Education: The Core Commitments to Children in Emergencies were largely met in the post-tsunami emergency phase as children were brought very quickly into safe learning spaces with teachers sensitized to dealing with trauma. The recovery focused on large-scale construction, especially in Aceh and Sri Lanka, and the majority of children in all three countries returned to better-built permanent schools within the first year. Innovation in teacher outreach training was introduced in the Maldives. In all three cases, enrolment rates have recovered, and in Aceh they have improved beyond pre-tsunami levels. All three countries extended the child-friendly school concept by introducing child-centred physical structures, school management and teaching practices. Conflict mattered: the peace agreement in Aceh had a significant influence on all aspects of education recovery, especially for girls; and persistence of war in Sri Lanka appreciably delayed recovery for large numbers of children. The peace agreement in Aceh provided a conducive climate for improvements in the education sector and UNICEF was able to capitalize on this. There were gaps: greater attention to pockets of exclusion and community involvement in schools remain key to ensuring fully effective building back, as do strategies for consolidating and institutionalizing piloted child-friendly innovations.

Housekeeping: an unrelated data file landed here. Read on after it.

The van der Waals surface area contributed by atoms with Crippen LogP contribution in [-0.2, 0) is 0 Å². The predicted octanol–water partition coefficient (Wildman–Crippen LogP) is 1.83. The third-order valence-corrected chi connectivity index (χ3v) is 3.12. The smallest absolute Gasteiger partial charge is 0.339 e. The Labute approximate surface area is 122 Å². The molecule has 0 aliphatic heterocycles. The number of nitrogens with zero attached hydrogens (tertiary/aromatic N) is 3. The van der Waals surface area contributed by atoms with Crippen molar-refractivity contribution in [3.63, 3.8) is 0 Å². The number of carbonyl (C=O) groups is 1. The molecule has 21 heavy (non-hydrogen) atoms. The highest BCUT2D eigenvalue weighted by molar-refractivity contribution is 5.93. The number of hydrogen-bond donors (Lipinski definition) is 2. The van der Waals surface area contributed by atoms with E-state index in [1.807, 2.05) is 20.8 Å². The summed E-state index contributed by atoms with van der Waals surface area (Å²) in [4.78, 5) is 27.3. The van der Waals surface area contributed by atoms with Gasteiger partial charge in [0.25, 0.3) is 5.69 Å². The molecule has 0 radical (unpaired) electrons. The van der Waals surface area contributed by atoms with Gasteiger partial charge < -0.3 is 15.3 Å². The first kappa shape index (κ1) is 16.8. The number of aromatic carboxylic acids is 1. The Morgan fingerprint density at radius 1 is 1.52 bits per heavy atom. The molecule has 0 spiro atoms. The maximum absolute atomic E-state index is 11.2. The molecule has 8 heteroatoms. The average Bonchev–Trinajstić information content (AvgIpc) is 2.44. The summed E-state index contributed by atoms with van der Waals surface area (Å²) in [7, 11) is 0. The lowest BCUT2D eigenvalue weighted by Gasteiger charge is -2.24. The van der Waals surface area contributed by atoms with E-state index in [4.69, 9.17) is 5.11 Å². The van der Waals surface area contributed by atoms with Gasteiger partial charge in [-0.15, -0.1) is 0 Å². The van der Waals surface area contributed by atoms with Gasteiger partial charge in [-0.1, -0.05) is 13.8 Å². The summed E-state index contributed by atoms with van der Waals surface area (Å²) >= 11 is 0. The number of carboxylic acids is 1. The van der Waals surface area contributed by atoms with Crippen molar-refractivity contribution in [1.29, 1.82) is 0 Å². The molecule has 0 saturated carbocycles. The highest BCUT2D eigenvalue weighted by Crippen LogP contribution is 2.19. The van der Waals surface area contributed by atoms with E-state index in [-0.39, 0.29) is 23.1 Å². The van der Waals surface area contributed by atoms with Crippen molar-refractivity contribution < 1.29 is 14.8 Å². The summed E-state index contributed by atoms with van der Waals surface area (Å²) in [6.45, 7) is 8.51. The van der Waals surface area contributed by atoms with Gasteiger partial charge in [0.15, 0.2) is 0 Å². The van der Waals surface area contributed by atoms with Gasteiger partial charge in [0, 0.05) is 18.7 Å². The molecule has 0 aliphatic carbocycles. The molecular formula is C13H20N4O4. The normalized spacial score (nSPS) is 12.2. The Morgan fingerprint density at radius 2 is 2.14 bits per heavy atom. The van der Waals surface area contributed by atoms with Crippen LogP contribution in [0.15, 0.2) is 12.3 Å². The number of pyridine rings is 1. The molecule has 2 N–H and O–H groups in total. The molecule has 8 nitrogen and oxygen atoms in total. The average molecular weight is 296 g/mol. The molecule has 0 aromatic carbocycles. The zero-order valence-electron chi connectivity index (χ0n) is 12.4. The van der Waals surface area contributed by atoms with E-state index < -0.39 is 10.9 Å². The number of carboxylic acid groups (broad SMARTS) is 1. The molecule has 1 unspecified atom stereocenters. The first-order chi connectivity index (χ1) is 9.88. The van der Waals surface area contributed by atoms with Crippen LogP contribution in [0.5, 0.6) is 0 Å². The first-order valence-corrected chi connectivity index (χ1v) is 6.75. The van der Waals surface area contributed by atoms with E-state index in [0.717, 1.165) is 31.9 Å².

Health and nutrition: Improvements in the sector included greater access to health services through new facilities and the encouragement of governments to expand their policies with respect to wide age-range immunization campaigns. UNICEF was a relatively small contributor to the overall health and nutrition response in all three countries, but its contributions to these issues resulted in the prevention of disease outbreaks and some improvements in district- and island-level capacity development. However, the tsunami response was a missed opportunity to more effectively address the underlying, pre-existing causes of malnutrition and maternal mortality in all countries primarily related to child and maternal health.